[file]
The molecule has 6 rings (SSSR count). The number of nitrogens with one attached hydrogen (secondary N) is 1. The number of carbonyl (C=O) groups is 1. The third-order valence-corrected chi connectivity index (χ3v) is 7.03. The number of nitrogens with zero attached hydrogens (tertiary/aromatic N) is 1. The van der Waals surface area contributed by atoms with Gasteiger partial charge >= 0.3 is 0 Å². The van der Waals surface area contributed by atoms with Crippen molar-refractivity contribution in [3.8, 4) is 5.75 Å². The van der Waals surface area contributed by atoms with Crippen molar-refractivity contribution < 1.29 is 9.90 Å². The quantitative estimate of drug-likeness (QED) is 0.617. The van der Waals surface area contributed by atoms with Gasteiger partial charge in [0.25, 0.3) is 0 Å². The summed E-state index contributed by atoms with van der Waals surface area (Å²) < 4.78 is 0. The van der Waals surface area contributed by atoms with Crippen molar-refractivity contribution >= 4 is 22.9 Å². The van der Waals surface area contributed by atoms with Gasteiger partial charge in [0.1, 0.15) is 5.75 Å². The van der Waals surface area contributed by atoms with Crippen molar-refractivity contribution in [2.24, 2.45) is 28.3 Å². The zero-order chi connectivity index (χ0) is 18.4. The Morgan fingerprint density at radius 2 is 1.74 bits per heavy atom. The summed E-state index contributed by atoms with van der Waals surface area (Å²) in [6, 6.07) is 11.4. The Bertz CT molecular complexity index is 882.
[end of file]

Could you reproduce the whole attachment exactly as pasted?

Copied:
The molecule has 6 rings (SSSR count). The number of nitrogens with one attached hydrogen (secondary N) is 1. The number of carbonyl (C=O) groups is 1. The third-order valence-corrected chi connectivity index (χ3v) is 7.03. The number of nitrogens with zero attached hydrogens (tertiary/aromatic N) is 1. The van der Waals surface area contributed by atoms with Gasteiger partial charge >= 0.3 is 0 Å². The van der Waals surface area contributed by atoms with Crippen molar-refractivity contribution in [3.8, 4) is 5.75 Å². The van der Waals surface area contributed by atoms with Crippen molar-refractivity contribution < 1.29 is 9.90 Å². The quantitative estimate of drug-likeness (QED) is 0.617. The van der Waals surface area contributed by atoms with Gasteiger partial charge in [0.25, 0.3) is 0 Å². The summed E-state index contributed by atoms with van der Waals surface area (Å²) < 4.78 is 0. The van der Waals surface area contributed by atoms with Crippen molar-refractivity contribution >= 4 is 22.9 Å². The van der Waals surface area contributed by atoms with Gasteiger partial charge in [0.1, 0.15) is 5.75 Å². The van der Waals surface area contributed by atoms with Crippen molar-refractivity contribution in [2.24, 2.45) is 28.3 Å². The zero-order chi connectivity index (χ0) is 18.4. The Morgan fingerprint density at radius 2 is 1.74 bits per heavy atom. The summed E-state index contributed by atoms with van der Waals surface area (Å²) in [6, 6.07) is 11.4. The Bertz CT molecular complexity index is 882.